We lay long in bed, then up and made me ready, and by and by come Will Bowyer and Mr. Gregory, my old Exchequer friend, to see me, and I took them to the Dolphin and there did give them a good morning draft, and so parted, and invited them and all my old Exchequer acquaintance to come and dine with me there on Wednesday next.
From thence to the Wardrobe and dined with my Lady, where her brother, Mr. John Crew, dined also, and a strange gentlewoman dined at the table as a servant of my Lady’s; but I knew her not, and so I am afeard that poor Madamoiselle was gone, but I since understand that she is come as housekeeper to my Lady, and is a married woman. From thence to Westminster to my Lord’s house to meet my Lord Privy Seal, who appointed to seal there this afternoon, but by and by word is brought that he is come to Whitehall, and so we are fain to go thither to him, and there we staid to seal till it was so late that though I got leave to go away before he had done, yet the office was done before I could get thither, and so to Sir W. Pen’s, and there sat and talked and drank with him, and so home.

my old friend
my old acquaintance
my strange table
the sea
is white as ice

Erasure poem derived from The Diary of Samuel Pepys, Thursday 12 December 1661.

Amid these tangled
woodlands threaded through
and damped with creeks,

deep satisfaction at the sight
of vines climbing up the sides
of each abandoned building,

the sturdy saplings’ relentless
upward push that cracks
concrete, lifts shingles

from between old trusses,
reclaiming space to breathe,
a share of light.

In response to/inspired by Luisa A. Igloria’s “Elegy in Ideograms” and an entry from the Morning Porch.

I wanted to write letters
on pieces of bark and burn them down to ash.

I wanted to scrape
the inside of each memory where it lies

closest to the membrane.
I wanted to send you a telegram in hieroglyphs

that the future is still inventing,
but whose encryption is locked

in a simple key: which is to say,
the mind tends to track shapes that may not bear

any likeness to their original outline.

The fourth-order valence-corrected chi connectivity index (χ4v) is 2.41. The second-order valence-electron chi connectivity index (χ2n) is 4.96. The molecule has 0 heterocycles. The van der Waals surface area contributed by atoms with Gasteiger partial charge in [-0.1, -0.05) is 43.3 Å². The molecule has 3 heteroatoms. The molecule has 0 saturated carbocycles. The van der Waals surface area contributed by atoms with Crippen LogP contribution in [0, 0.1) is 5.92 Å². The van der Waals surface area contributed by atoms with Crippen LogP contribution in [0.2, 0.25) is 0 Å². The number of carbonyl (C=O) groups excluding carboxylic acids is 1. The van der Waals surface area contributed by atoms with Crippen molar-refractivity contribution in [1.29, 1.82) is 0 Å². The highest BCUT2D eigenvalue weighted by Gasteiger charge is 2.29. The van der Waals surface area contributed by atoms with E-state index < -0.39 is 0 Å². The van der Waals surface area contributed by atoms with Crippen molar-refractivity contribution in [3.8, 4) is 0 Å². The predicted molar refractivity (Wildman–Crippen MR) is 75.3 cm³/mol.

Inky with light or cross hatched with shadow

is all that matters: whether the snow was falling
or if salt crystals etched the window glass.


In response to an entry from the Morning Porch.

To Whitehall, and there finding Mons. Eschar to be gone, I sent my letters by a porter to the posthouse in Southwark to be sent by despatch to the Downs. So to dinner to my Lord Crew’s by coach, and in my way had a stop of above an hour and a half, which is a great trouble this Parliament time, but it cannot be helped. However I got thither before my Lord come from the House, and so dined with him, and dinner done, home to the office, and there sat late and so home.

White and char
go letters in war
to stop time.
But we dine
on ice.

Erasure poem derived from The Diary of Samuel Pepys, Tuesday 10 December 1661.

Mortality estimate, life expectancy the sand,
invisible hourglass handed over by a doctor

(this once, not wearing gloves), little bottle,
prescription of one day a day, no refills.

Hand grenade. An empty urn that has been
pre-engraved with best-if-used-by date.

An erosion, top to bottom, losing ground.
Used the guess to calculate, translated into

months, counted slowly with a finger, found
the anticipated final square upon the calendar.

Did not share the projection, merely took
red ink and marked a question in the space.

Reluctant to remove the pen, turned that
final point beneath the curving symbol into

a circle, a little window with no shutters
open on unknown.

In response to/inspired by Luisa A. Igloria’s “What could we know” and Dave Bonta’s “Camping.”